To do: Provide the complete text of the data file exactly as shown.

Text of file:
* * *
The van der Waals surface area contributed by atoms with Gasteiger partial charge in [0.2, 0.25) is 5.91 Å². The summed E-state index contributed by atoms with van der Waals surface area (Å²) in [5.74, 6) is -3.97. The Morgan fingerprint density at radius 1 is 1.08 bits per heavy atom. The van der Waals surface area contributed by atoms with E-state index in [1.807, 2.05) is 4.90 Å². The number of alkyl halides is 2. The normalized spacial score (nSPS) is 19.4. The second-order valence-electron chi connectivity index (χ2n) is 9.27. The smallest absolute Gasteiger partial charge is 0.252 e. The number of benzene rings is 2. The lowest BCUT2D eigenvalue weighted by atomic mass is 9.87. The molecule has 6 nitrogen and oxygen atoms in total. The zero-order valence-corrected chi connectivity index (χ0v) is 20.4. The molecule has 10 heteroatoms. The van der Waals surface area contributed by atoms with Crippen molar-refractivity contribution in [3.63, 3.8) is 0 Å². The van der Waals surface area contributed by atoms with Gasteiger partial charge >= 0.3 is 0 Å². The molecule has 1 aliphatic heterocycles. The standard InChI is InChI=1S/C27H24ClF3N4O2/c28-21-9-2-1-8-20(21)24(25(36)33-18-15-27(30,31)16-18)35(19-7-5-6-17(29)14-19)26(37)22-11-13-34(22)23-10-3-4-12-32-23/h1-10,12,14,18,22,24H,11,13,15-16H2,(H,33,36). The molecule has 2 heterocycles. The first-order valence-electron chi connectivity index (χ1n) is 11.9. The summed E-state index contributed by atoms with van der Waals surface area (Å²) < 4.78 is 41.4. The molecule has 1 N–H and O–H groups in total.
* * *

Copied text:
The van der Waals surface area contributed by atoms with Gasteiger partial charge in [0.2, 0.25) is 5.91 Å². The summed E-state index contributed by atoms with van der Waals surface area (Å²) in [5.74, 6) is -3.97. The Morgan fingerprint density at radius 1 is 1.08 bits per heavy atom. The van der Waals surface area contributed by atoms with E-state index in [1.807, 2.05) is 4.90 Å². The number of alkyl halides is 2. The normalized spacial score (nSPS) is 19.4. The second-order valence-electron chi connectivity index (χ2n) is 9.27. The smallest absolute Gasteiger partial charge is 0.252 e. The number of benzene rings is 2. The lowest BCUT2D eigenvalue weighted by atomic mass is 9.87. The molecule has 6 nitrogen and oxygen atoms in total. The zero-order valence-corrected chi connectivity index (χ0v) is 20.4. The molecule has 10 heteroatoms. The van der Waals surface area contributed by atoms with Crippen molar-refractivity contribution in [3.63, 3.8) is 0 Å². The van der Waals surface area contributed by atoms with Gasteiger partial charge >= 0.3 is 0 Å². The molecule has 1 aliphatic heterocycles. The standard InChI is InChI=1S/C27H24ClF3N4O2/c28-21-9-2-1-8-20(21)24(25(36)33-18-15-27(30,31)16-18)35(19-7-5-6-17(29)14-19)26(37)22-11-13-34(22)23-10-3-4-12-32-23/h1-10,12,14,18,22,24H,11,13,15-16H2,(H,33,36). The molecule has 2 heterocycles. The first-order valence-electron chi connectivity index (χ1n) is 11.9. The summed E-state index contributed by atoms with van der Waals surface area (Å²) < 4.78 is 41.4. The molecule has 1 N–H and O–H groups in total.